In recent years, apart from increasing numbers of cruise ships, a few private yachts also have found their way to Macquarie Island. Should you have a notion to do this, read on!
Macquarie Island has more than its share of shipwrecks. The first was recorded in the first official report of the island, in the Sydney Gazette of 18 August 1820, which read ...Captain Smith saw several pieces of wreck of a large vessel on this island, apparently very old and high up in the grass, probably the remains of the ship of the unfortunate de la Perouse..." De la Perouse's ships were later found to have been wrecked in the Solomon Islands, so if this was very old it could have been ... (my guess)... maybe Dutch, or even Spanish or Portuguese! Unfortunately it never was reported again and it is thought sealers may have used it for firewood.
Shipwrecks became frequent and included the Cambpell Macquarie; Caroline; Governor Arthur; Countess of Minto; Countess of Seafield (?); Lord Nelson; unidentified wreckage 1874; Bencleugh; Eagle (?); Gratitude; Jessie Niccol; and Clyde. Several more ships were lost at sea en-route, including the Endeavour which disappeared in 1914. Some, such as the Clyde, were small sealing ships which dragged their anchors, while others found themselves on a lee shore after sudden changes of wind.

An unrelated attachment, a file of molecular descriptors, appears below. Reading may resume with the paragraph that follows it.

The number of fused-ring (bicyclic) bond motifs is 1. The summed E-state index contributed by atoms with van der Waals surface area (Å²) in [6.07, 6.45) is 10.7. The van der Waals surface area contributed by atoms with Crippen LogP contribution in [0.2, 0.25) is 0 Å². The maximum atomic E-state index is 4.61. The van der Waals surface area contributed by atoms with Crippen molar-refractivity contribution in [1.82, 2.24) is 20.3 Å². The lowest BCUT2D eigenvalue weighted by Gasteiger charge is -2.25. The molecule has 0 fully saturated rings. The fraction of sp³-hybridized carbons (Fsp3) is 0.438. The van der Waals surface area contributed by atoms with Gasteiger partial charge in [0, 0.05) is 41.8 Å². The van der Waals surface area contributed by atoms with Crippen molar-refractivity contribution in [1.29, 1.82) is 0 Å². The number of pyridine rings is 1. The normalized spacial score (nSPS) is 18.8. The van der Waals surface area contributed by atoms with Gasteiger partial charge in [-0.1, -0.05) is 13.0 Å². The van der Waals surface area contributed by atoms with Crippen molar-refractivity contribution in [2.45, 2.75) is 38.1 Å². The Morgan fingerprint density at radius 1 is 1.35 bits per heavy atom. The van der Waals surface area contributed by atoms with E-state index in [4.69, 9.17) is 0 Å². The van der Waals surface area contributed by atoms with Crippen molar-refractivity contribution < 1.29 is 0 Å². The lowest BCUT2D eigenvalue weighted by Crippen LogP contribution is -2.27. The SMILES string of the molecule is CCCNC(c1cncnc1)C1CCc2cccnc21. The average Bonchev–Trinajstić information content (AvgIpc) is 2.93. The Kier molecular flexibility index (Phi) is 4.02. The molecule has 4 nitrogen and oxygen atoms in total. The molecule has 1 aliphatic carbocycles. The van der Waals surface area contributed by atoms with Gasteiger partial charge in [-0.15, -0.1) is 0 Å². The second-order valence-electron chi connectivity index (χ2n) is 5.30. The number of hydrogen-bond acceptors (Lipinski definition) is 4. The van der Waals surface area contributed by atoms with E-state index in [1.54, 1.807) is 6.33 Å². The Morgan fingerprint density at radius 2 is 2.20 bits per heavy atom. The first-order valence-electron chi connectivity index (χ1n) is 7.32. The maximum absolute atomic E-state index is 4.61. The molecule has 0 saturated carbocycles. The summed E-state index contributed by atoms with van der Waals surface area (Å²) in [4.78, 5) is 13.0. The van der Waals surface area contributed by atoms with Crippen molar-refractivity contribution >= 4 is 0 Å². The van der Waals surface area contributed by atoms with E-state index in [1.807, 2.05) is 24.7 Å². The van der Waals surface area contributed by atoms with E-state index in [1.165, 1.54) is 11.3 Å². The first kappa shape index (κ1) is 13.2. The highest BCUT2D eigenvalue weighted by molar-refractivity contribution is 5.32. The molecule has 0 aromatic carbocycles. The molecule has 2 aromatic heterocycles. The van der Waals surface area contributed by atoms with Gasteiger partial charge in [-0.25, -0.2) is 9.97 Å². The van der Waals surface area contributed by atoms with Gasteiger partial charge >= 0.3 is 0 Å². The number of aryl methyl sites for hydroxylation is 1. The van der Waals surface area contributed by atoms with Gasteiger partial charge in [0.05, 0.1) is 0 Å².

That was it until December 1987, when the veteran Antarctic supply ship “Nella Dan” was discharging fuel oil at the station. Given the island’s history I cannot fathom why her main engine was off, but the wind changed, she dragged her anchor and was wrecked in front of the meteorological area before it could be started. About a week later a relief ship dragged her off, but she was considered beyond reasonable repair and was scuttled offshore, a sad loss to all who had travelled on her over the years.
Main photo: Remains of the Gratitude on the beach, 1968
Second photo: Nella Dan offshore, 1968
The only real risk you face on Macca is the cold, especially if it's rough coming ashore and you get wet. Make sure you have hat, gloves, socks, thermals, waterproof pants and jacket.
If you follow the instructions of your guides and don't get within 4m of the animals, elephant seals shouldn't be a problem.
A bull elephant seal can grow to over 3 tonnes weight and length of 5 metres. That's a lot of animal!
Bull elephant seals express their displeasure by rearing up and crashing down on/into their adversaries. Don't let that be you, because they have the size to nail you into the ground! They are at their crankiest during the breeding season in the spring (August to December).
Normally they won't attack people unless you wander too close, when you can expect a warning growl. Next they will begin to advance: provided you can run, you will outpace them, and they charge only for short distances. So, if you meet one of these on your travels, it's best simply to keep your distance, then you'll have no problems.